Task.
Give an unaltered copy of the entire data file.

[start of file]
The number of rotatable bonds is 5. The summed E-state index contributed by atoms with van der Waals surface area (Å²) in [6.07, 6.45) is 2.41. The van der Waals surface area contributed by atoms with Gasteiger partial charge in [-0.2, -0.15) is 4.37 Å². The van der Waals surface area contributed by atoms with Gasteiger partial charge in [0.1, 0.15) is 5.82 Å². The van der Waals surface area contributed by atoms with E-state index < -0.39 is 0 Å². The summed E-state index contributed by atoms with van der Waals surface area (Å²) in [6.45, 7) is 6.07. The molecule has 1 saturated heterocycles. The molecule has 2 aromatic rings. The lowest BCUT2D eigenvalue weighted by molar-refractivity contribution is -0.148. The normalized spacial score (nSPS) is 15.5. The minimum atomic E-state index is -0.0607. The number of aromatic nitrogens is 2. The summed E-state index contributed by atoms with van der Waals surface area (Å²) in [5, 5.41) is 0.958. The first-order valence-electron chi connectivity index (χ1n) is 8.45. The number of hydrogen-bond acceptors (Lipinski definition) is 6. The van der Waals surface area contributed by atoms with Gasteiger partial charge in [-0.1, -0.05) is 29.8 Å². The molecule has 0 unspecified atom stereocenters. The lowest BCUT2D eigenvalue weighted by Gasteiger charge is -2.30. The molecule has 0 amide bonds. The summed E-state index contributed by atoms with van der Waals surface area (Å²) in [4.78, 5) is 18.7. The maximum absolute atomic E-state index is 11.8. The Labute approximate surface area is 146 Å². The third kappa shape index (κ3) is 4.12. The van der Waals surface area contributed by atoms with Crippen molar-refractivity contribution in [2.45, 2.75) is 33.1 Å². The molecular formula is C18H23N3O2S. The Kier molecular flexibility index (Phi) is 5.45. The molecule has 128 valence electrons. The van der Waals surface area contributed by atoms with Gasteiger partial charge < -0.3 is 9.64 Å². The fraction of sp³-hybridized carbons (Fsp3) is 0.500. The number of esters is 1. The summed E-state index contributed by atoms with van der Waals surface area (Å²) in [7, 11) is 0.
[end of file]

The number of rotatable bonds is 5. The summed E-state index contributed by atoms with van der Waals surface area (Å²) in [6.07, 6.45) is 2.41. The van der Waals surface area contributed by atoms with Gasteiger partial charge in [-0.2, -0.15) is 4.37 Å². The van der Waals surface area contributed by atoms with Gasteiger partial charge in [0.1, 0.15) is 5.82 Å². The van der Waals surface area contributed by atoms with E-state index < -0.39 is 0 Å². The summed E-state index contributed by atoms with van der Waals surface area (Å²) in [6.45, 7) is 6.07. The molecule has 1 saturated heterocycles. The molecule has 2 aromatic rings. The lowest BCUT2D eigenvalue weighted by molar-refractivity contribution is -0.148. The normalized spacial score (nSPS) is 15.5. The minimum atomic E-state index is -0.0607. The number of aromatic nitrogens is 2. The summed E-state index contributed by atoms with van der Waals surface area (Å²) in [5, 5.41) is 0.958. The first-order valence-electron chi connectivity index (χ1n) is 8.45. The number of hydrogen-bond acceptors (Lipinski definition) is 6. The van der Waals surface area contributed by atoms with Gasteiger partial charge in [-0.1, -0.05) is 29.8 Å². The molecule has 0 unspecified atom stereocenters. The lowest BCUT2D eigenvalue weighted by Gasteiger charge is -2.30. The molecule has 0 amide bonds. The summed E-state index contributed by atoms with van der Waals surface area (Å²) in [4.78, 5) is 18.7. The maximum absolute atomic E-state index is 11.8. The Labute approximate surface area is 146 Å². The third kappa shape index (κ3) is 4.12. The van der Waals surface area contributed by atoms with Crippen molar-refractivity contribution in [2.45, 2.75) is 33.1 Å². The molecular formula is C18H23N3O2S. The Kier molecular flexibility index (Phi) is 5.45. The molecule has 128 valence electrons. The van der Waals surface area contributed by atoms with Gasteiger partial charge < -0.3 is 9.64 Å². The fraction of sp³-hybridized carbons (Fsp3) is 0.500. The number of esters is 1. The summed E-state index contributed by atoms with van der Waals surface area (Å²) in [7, 11) is 0.